Funding Sources and Perceived Financial Insecurity in Pediatric Subspecialty Fellowship Programs.

TitleFunding Sources and Perceived Financial Insecurity in Pediatric Subspecialty Fellowship Programs.
Publication TypeJournal Article
Year of Publication2019
AuthorsWeiss P, Myers AL, McGann KA, Mason KE, Kesselheim JC, Fleming G, Barron C, Klasner A, Heyman MB, Weiss DL, Mauer E, Gerber LM, Abramson EL
JournalAcad Pediatr
Volume19
Issue7
Pagination815-821
Date Published2019 Sep - Oct
ISSN1876-2867
Abstract

OBJECTIVE: Shortages of pediatric subspecialists exist in many fields with insufficient recruitment of new fellows. The current system of funding graduate medical education is inadequate. We examined funding sources for trainee salary and educational expenses in pediatric fellowship programs, effects of funding constraints, and program characteristics associated with financial insecurity as reported by fellowship program directors (FPD).

METHODS: We conducted a national survey of FPD between November 1, 2016 and February 9, 2017. We used multivariable logistic regression to examine the association between perceived financial insecurity, program characteristics, and funding sources for fellow salary.

RESULTS: We obtained data from 519 FPD, representing 14 different pediatric subspecialties. FPD reported that funding limitations restricted program size and educational resources in 22% and 36% of programs, respectively. Nineteen percent of FPD perceived funding of their program to be insecure. Programs with 7 or more fellows (OR .50 [95% CI .27-.90], P = .03) or hospital or graduate medical education/Children's Hospital graduate medical education funding (OR .58 [95% CI .35-.96], P = .04) were less likely to be perceived as insecure. Conversely, programs with extramural (OR 1.74 [95% CI 1.07-2.81], P = .03) or division funding (OR 1.70 [95% CI 1.02-2.82], P = .04) or in subspecialties with more than 25% unfilled positions or programs (OR 1.86 [95% CI 1.11-3.09], P = .02) were more likely to be perceived as insecure.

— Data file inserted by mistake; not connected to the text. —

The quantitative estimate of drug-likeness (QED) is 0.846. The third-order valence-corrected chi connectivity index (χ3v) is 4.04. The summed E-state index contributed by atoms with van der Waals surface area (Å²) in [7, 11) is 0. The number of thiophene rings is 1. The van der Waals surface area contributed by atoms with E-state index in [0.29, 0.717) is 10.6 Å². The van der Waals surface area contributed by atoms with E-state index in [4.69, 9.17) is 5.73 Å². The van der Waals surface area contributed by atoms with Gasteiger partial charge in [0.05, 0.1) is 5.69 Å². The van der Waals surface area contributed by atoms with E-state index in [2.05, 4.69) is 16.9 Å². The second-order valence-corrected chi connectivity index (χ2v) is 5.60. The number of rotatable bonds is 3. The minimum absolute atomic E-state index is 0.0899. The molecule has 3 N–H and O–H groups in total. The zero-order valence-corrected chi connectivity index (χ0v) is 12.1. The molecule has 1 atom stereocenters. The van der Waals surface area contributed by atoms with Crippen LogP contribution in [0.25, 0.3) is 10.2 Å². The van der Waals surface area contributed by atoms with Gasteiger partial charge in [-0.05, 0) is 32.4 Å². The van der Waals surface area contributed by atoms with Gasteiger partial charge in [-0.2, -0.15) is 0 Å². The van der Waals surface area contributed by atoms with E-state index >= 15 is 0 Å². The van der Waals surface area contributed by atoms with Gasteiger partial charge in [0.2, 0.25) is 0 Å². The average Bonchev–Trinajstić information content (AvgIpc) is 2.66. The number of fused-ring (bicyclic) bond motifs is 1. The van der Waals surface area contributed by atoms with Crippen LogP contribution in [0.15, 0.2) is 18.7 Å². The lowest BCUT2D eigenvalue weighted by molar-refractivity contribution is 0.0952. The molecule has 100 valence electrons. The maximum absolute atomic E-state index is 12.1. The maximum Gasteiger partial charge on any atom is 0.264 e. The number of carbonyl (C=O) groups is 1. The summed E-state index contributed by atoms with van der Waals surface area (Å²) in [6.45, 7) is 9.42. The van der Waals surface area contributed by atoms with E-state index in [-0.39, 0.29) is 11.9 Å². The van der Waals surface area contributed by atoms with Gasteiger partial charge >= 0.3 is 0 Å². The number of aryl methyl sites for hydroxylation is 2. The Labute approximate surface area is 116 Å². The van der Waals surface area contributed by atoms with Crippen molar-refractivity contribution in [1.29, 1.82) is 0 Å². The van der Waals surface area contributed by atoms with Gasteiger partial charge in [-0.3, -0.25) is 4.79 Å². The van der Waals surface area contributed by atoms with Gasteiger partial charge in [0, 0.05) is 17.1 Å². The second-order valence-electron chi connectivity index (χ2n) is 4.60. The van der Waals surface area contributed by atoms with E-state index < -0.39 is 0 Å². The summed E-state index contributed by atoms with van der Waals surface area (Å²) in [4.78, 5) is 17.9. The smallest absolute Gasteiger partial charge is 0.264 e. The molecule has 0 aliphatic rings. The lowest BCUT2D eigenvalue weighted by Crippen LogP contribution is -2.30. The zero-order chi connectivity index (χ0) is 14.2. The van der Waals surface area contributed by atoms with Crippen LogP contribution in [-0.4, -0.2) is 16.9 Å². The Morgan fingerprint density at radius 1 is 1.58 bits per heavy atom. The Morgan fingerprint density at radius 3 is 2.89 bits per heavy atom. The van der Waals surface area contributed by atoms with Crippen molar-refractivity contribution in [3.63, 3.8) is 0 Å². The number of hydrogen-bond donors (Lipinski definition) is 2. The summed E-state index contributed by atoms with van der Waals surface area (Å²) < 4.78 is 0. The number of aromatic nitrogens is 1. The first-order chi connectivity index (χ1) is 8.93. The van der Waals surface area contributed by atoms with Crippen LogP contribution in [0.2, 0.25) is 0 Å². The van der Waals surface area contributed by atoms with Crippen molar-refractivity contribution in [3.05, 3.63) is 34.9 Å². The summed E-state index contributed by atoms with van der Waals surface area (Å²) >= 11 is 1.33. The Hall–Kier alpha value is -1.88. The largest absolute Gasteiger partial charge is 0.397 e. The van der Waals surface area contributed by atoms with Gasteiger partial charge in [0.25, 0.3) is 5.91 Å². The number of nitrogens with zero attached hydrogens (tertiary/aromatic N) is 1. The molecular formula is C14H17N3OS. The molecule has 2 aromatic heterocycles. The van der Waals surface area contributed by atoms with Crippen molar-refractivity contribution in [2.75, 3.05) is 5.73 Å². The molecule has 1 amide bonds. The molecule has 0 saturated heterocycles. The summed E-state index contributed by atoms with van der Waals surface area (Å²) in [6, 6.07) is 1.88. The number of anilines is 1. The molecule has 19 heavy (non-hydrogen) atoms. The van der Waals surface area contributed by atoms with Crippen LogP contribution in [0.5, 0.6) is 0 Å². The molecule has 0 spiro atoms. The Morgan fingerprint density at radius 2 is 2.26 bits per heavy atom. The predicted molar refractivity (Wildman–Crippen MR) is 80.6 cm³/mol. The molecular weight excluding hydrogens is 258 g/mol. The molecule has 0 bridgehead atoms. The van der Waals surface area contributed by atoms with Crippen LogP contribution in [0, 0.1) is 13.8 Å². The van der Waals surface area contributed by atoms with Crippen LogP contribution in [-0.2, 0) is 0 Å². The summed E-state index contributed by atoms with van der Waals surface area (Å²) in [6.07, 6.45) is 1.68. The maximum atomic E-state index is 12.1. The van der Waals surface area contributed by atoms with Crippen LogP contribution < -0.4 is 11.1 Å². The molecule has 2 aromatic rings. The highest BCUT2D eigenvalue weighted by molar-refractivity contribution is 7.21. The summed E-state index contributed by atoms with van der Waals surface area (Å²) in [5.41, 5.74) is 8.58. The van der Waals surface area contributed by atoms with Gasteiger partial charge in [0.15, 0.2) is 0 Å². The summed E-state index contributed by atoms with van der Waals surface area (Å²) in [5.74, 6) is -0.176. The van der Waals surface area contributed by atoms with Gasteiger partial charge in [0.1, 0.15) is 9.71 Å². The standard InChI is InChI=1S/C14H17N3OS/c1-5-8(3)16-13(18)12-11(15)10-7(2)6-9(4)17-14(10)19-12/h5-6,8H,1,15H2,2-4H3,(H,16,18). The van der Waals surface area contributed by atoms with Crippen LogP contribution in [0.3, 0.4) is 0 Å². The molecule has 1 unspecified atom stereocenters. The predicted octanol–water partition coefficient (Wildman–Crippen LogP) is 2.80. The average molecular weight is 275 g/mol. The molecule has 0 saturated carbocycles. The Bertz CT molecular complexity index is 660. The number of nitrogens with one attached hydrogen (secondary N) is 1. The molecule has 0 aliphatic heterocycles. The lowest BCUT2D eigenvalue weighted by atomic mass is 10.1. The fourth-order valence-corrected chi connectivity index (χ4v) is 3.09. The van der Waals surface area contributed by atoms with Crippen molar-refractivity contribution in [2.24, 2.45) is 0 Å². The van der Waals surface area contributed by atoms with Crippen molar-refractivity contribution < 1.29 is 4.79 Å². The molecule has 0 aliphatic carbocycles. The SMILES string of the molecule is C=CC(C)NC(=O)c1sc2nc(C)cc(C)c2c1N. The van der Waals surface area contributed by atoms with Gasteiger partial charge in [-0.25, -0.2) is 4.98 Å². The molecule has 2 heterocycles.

CONCLUSIONS: Perceived financial insecurity of fellowship programs was strongly associated with program size, funding source, and unfilled positions, limiting recruitment and resources. Stable funding of fellowship programs is critical to maintain an adequate pediatric subspecialty workforce.

DOI10.1016/j.acap.2019.06.006
Alternate JournalAcad Pediatr
PubMed ID31200029
Division: 
Biostatistics and Epidemiology
Category: 
Faculty Publication